What’s Your Favorite Soundtrack? We Want to Know.


In my tween years, the soundtrack to “Saturday Night Fever” was on repeat for months in my bedroom. This was via, ahem, an eight-track tape player. So, three or four cuts, clunky pause, three or four more, and so on. Listening this way was work, that’s how much I loved this music.

Too young to see the R-rated movie itself, I only had a hazy — and, as it turned out, completely incorrect — idea of what it was about. Imagine my surprise years later when I discovered it was a drama, not the lighthearted ode to dancing that I pictured. (To put it another way: What if you were expecting “Barbie” and got “Oppenheimer”?) It’s not a bad film, but instead of the moves of John Travolta, it’s the sounds of the Bee Gees and Yvonne Elliman that are permanently etched in my memory.

Some of the soundtracks I played incessantly back then, such as “Star Wars” (really more of a score, but still completely thrilling) and “Grease” (c’mon), were more or less universally popular; others (“Fame,” which I haven’t revisited since; no idea if it holds up) seemed like private obsessions. Years later, that’s how the “Garden State” soundtrack felt even though it became a cultural phenomenon.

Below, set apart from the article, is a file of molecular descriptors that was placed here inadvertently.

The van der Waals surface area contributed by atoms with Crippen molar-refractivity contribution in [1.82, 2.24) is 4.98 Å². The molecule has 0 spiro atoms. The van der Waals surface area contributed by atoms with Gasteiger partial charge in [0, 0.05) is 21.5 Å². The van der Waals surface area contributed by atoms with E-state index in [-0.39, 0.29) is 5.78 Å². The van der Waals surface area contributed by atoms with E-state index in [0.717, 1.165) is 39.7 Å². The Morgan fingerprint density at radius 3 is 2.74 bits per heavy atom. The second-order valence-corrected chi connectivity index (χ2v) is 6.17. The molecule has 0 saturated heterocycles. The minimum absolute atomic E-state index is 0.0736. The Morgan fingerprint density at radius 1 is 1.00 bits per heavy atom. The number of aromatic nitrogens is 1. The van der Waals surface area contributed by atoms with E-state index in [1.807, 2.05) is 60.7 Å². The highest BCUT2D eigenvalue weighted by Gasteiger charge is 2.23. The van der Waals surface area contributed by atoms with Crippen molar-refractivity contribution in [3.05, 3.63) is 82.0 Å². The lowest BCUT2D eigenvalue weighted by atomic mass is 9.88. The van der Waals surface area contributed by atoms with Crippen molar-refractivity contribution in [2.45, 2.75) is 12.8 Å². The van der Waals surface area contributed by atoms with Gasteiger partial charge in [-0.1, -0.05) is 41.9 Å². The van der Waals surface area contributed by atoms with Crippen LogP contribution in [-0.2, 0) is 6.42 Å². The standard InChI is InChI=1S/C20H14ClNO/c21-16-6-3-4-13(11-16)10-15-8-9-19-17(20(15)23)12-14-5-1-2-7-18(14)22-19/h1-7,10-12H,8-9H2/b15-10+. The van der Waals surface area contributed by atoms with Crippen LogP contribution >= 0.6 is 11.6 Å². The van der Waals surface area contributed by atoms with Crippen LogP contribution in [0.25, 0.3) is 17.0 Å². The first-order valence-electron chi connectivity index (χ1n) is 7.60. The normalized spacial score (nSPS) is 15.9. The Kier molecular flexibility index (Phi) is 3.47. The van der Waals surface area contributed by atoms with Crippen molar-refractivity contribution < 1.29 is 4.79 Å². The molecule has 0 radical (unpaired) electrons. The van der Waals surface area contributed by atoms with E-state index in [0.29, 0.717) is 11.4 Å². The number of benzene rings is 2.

As you can probably tell, I’ve always loved soundtracks. There are the individual songs, of course, but somehow it’s the album-ness of the thing — immersing me in a vibe, and reminding me of where I was and who I was when I first heard it.

My favorites (like “Purple Rain,” “Pulp Fiction” and “The Matador”) aren’t too surprising for a Gen X-er like myself. But with “Barbie” and other new movie-related albums in the last year, including the latest, “I Saw the TV Glow,” getting so much love from younger moviegoers, I got to thinking about different eras of film and music and wondering what other soundtracks I should be checking out.

So I’m asking you, readers, what soundtracks do you obsess over? Why do you return to them? I would love to hear your thoughts. Fill out the form below, and your response may be featured in an upcoming story. We will not publish or share your contact information outside the Times newsroom, and we will not publish any part of your submission without contacting you first.



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